When I look at both side by side, I don’t see any real similarities; however, I’d dig to say that perhaps in family values they have some similarities – family closeness, children living at home until married – but on most other levels, I think that the differences between the Eastern and Western cultures are ever-present, and perhaps one of my favorite aspects of doing what I’m doing.
As far as culture shock goes, I think I am weird or something, because I never really experienced culture shock, and I also never really get homesick. I’m not sure what that says about me, but I think I’m in the minority. In Korea, I think the biggest form of culture shock came when I first arrived to my apartment and had no idea where the subway station was, or how to get there from my apartment because I had no clue what anything around me said. I sat in my apartment trying to figure it out with Google Maps, but Google Maps in Korea kind of sucks, so it did nothing to help me! I ended up figuring it out, but that was one thing that completely stands out in my mind!
In Spain, I don’t know if it’s culture shock, or just shock for the lack of organization and the bureaucracy that goes into everything. It amazes (and drives me insane) that to take care of one little thing you may have to go pay 3 tasas and go to 4 separate places to file your documents. It’s a bit absurd, but I think I’ve learned to just expect it and roll with it. We’re not in America!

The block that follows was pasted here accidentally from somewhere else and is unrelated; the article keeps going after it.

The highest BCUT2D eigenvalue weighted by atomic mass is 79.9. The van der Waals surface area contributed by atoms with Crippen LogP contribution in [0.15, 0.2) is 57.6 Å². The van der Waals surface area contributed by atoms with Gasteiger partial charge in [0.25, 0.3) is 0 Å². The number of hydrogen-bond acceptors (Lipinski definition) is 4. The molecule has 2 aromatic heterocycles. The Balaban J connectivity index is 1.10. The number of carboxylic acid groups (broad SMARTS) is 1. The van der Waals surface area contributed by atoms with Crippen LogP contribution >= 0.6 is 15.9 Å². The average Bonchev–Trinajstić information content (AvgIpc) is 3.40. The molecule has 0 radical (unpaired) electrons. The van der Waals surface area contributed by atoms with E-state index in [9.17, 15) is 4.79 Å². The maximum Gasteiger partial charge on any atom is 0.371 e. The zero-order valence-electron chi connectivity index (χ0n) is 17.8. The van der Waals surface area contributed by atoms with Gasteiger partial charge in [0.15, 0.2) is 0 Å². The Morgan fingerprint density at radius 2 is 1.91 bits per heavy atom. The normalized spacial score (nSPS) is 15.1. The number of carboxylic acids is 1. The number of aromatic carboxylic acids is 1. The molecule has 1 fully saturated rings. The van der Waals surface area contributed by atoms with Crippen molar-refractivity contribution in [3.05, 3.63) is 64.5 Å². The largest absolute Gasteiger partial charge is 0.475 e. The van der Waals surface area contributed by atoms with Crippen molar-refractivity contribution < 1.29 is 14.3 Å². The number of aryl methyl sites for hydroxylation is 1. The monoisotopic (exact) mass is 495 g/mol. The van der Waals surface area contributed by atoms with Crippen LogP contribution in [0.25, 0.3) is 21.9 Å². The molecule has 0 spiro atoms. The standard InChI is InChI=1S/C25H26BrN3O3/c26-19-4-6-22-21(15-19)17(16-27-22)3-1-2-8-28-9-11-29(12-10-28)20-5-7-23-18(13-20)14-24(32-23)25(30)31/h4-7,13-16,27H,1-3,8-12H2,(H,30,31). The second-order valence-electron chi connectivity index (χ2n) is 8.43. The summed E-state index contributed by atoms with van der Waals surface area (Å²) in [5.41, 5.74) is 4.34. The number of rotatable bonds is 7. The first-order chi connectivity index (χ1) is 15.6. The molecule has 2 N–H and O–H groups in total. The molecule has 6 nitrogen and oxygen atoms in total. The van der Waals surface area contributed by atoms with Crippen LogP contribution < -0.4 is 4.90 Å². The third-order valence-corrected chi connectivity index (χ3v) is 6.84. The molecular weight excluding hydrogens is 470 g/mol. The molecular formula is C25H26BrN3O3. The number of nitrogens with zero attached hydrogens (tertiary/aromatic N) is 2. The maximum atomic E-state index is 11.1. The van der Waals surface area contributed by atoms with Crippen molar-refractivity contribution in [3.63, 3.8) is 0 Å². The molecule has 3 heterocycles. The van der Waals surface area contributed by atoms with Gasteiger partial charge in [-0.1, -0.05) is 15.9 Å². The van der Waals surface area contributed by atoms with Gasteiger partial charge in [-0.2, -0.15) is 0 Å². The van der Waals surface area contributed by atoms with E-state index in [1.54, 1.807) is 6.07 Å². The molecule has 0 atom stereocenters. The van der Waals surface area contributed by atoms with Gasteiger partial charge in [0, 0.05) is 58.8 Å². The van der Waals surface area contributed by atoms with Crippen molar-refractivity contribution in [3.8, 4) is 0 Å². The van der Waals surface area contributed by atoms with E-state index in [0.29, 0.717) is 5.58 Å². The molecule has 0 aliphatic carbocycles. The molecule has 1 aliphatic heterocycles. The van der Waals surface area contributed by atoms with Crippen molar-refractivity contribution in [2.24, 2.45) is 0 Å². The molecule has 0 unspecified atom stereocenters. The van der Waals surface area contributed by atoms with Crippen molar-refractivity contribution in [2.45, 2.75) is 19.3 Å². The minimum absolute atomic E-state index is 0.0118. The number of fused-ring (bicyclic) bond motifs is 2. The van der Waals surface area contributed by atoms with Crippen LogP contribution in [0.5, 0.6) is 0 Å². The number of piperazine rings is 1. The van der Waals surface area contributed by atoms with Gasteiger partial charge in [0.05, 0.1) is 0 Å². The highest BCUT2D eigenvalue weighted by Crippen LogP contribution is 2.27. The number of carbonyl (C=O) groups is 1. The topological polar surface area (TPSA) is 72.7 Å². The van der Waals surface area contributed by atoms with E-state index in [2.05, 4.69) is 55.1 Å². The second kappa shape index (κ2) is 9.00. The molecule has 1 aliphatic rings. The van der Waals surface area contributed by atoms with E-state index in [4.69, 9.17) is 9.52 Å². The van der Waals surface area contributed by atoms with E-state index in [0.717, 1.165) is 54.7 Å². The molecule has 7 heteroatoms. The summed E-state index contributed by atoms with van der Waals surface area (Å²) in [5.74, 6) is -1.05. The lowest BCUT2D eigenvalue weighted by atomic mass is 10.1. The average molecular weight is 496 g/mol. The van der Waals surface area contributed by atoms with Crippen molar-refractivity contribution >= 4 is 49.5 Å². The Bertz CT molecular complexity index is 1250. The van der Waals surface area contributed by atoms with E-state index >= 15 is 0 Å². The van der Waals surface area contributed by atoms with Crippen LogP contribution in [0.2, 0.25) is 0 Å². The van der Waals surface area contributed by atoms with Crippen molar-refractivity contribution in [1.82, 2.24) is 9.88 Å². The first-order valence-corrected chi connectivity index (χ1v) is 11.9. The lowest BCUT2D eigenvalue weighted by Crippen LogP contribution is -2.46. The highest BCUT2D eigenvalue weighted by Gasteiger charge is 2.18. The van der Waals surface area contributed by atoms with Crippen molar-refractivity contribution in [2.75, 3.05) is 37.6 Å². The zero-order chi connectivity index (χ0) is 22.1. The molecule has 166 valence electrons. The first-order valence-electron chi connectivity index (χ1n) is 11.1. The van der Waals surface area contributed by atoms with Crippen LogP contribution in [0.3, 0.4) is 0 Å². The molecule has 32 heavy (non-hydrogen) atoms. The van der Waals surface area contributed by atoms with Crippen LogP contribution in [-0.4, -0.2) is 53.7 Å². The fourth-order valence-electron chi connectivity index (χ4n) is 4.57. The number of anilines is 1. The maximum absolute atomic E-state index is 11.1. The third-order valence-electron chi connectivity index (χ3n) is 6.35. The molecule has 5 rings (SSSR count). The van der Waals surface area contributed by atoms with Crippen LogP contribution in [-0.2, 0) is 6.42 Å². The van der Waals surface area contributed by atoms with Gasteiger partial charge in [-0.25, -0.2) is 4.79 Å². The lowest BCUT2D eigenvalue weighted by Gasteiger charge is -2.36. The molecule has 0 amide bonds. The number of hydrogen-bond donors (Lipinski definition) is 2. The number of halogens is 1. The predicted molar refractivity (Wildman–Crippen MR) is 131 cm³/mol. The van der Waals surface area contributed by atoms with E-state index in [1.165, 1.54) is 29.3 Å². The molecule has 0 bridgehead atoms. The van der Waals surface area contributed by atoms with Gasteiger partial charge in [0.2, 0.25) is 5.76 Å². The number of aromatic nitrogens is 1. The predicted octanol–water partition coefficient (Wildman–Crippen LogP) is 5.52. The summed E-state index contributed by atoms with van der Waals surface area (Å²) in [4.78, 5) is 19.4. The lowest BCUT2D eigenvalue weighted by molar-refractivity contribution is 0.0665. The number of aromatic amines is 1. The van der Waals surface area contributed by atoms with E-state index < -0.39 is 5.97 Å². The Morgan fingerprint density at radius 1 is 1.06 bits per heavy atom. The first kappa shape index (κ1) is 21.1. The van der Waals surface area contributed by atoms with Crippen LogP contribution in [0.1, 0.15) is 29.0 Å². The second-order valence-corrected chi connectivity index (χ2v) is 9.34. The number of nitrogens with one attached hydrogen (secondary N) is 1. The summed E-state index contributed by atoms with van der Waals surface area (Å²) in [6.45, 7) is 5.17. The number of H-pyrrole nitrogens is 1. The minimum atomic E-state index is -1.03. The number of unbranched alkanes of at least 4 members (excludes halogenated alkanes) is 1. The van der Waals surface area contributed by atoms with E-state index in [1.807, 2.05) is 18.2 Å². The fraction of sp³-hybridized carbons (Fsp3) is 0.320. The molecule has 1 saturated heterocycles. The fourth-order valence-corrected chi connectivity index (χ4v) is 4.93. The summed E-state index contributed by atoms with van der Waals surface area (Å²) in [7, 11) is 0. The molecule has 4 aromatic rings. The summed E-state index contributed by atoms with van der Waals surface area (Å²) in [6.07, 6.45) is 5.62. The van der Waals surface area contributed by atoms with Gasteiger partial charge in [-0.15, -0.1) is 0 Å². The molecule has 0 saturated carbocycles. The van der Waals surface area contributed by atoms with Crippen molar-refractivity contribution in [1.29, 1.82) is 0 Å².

Ah, the joys of Spanish bureaucracy! What tips would you give to people considering teaching in South Korea or Spain?
Research, research, research!!! And if you have the itch to do it, DO IT. I can’t tell you how many people I’ve been put in touch with about teaching in either country. Friends putting me in touch with their friends, and I give them a whole run down, and find out they never went through with it. I know it’s a huge decision and is a scary one to make, but I promise that the itch will probably never go away. I had it myself for about 8 years before I bucked up and went through with it. Granted, it took me being in a really rock-bottom place job-wise to realize I didn’t fit there and wanted more.
I actually just contributed a post about the differences between teaching in both countries for the company Language in Motion. The countries are SO different, and both so unique. I think most people only consider going to Europe when they first think they want to go teach English. Europe is safe, and I don’t think as scary as a jump as Asia is. But, I’d advise widening the net and being open to opportunities other than only within Europe. Of course, do your research and see what best suits you mentally, your personality, and what you hope to get out of the experience. It’s not for everyone, so choose wisely.